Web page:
What does it mean anymore, the notion of a big prizefight? On May 2 in Las Vegas, Manny Pacquiao will meet Floyd Mayweather; it is a marquee bout that is taking place five years too late. It was delayed for nearly all the reasons that fights are typically postponed, a series of internecine conflicts and ego-driven spats and rights wars that apparently reached a detente when the two men met spoke at a Miami Heat basketball game last month.
It doesn’t matter that each boxer is at least slightly past his prime (though Mayweather is still undefeated, he has only one knockout win in the past eight years, and Pacquiao hasn’t knocked anyone out since 2009). According to promoter Bob Arum – who speaks with the blind confidence of, you know, a boxing promoter – the delay was actually a good thing. According to Arum, the five years of anticipation will actually build up the hype: “I’ve been promoting boxing for nearly 50 years,” Arum told ESPN.com, “and there is nothing that has come close to this because there has been nothing that has been so difficult to come to fruition. As interest is concerned, this is akin to the first [Muhammad] Ali-[Joe] Frazier fight.”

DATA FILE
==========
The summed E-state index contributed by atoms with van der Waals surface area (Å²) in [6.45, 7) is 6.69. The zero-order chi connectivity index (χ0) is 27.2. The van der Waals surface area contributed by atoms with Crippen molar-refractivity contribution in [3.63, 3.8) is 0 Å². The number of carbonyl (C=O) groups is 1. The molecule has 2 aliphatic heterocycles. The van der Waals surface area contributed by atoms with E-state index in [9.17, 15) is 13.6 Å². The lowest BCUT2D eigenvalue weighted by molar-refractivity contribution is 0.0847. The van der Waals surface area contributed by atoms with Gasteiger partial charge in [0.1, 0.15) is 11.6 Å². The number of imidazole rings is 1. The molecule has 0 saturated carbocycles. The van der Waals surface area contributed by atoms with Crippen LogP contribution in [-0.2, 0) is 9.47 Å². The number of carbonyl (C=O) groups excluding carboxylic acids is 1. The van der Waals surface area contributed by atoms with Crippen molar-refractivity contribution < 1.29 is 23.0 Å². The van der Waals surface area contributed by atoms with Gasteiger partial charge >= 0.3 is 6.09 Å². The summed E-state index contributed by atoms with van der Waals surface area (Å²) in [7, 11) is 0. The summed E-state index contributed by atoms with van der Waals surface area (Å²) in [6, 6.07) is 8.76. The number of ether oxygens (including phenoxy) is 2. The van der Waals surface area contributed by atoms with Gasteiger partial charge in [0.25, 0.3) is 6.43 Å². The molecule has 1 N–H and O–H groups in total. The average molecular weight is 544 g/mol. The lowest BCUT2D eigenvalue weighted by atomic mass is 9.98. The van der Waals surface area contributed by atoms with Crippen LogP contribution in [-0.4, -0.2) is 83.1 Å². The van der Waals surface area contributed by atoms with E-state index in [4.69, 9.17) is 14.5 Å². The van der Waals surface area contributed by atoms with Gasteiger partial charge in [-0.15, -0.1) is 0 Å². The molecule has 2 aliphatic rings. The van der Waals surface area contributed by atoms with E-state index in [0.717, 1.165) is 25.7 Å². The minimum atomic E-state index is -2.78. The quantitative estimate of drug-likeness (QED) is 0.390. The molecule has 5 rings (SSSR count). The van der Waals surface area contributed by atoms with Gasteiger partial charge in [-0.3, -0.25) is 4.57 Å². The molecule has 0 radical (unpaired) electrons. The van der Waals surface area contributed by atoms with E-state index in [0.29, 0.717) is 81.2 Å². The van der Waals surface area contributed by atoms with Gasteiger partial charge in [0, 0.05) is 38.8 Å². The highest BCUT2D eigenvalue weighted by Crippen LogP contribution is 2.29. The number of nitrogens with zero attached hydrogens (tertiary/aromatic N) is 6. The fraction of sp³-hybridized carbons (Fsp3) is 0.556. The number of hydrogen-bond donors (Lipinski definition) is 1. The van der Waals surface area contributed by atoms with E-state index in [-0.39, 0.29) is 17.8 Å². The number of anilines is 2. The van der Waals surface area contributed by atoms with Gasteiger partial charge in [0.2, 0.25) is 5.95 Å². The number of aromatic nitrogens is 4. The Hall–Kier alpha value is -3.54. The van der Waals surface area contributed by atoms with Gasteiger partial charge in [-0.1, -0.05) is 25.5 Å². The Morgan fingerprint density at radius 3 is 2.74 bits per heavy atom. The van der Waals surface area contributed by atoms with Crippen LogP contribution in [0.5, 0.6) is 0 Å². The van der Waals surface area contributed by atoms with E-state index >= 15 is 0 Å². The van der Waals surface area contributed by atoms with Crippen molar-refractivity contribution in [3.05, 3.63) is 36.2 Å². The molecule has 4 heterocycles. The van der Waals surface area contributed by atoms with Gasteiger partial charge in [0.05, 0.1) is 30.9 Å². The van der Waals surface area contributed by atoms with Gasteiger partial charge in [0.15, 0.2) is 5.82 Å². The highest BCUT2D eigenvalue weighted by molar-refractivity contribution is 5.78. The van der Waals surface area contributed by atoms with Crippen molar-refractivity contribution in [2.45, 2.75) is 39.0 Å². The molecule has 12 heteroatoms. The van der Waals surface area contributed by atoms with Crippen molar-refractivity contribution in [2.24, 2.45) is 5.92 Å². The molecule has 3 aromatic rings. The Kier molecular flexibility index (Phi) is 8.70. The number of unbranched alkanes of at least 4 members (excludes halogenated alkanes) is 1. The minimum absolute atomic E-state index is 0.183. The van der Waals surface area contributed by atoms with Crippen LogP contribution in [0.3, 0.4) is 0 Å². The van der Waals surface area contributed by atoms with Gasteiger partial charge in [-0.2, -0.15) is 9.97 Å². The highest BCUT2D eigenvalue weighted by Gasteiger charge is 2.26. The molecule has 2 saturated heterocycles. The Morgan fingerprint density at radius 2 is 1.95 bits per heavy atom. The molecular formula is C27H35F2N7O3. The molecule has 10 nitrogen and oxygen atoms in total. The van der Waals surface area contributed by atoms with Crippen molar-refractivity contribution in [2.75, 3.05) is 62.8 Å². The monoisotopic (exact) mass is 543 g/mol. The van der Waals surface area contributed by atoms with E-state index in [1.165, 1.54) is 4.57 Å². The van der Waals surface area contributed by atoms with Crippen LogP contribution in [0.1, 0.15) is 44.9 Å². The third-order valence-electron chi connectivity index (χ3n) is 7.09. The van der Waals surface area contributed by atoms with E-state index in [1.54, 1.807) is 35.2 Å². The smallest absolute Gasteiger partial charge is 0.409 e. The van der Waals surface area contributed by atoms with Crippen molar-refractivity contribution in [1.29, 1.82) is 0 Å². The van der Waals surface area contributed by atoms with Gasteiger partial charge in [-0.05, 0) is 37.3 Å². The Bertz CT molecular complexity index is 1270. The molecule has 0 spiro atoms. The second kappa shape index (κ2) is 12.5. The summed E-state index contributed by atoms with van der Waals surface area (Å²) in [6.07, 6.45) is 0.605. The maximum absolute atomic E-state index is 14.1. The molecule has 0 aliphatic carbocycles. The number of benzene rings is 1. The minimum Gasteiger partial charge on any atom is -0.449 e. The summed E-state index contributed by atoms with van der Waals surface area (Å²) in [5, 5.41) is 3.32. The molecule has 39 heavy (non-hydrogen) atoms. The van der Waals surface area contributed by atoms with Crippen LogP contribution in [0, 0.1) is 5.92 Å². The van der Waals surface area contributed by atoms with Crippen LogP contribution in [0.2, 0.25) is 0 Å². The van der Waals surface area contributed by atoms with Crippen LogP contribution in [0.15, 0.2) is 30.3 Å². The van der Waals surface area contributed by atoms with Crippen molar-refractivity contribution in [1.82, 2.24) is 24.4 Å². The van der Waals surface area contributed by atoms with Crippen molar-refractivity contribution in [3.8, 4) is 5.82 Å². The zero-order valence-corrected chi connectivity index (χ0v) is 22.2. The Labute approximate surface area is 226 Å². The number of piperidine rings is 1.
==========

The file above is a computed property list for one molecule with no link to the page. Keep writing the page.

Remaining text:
This is, of course, a completely crazy notion, the kind of hyperbolic declaration that used to make the sport so compelling, but now just makes it seem like a sad parody of itself. Boxing is in a completely different place than it was when Ali and Frazier met in 1971; it’s in a different place than it was when Mike Tyson and Lennox Lewis broke the all-time record for a pay-per-view fight back in 2002. A Mayweather-Pacquiao fight, priced at roughly $100 in HD, will make a good deal of money and will probably break every record in terms of revenue, but it doesn’t feel as culturally vital as it once might have. And it sure as hell doesn’t feel as vital as Ali’s fights did, or even as Tyson’s fights did a decade or two ago.
There have been a million requiems written for the sport of boxing, and so I don’t feel the need to pile on too much further here. Mayweather-Pacquiao is a big deal for those people who still feel a deep connection with the sport, but it won’t alter the basic notion that boxing exists on the margins these days, that everything it tries to rekindle that image feels a bit dated. Years ago, a studio like Marvel might have moved the opening of one of the biggest superhero movies of the year to another weekend in order to accommodate a big fight, perhaps even a fight between these two men at their peak; but not anymore.
Maybe it will be the sort of fight that pulls people in; the notion of determining “best pound-for-pound fighter” is the one allure boxing has left in this lackluster era for heavyweights. Maybe it can be the kind of fight that draws at least a few people back to the sport. But mostly, the whole thing feels kind of like boxing has for the better part of a generation: A niche drama that’s trying to resurrect a once-compelling storyline a few years too late.
Michael Weinreb is the author of Season of Saturdays: A History of College Football in 14 Games. You can find him on Twitter @michaelweinreb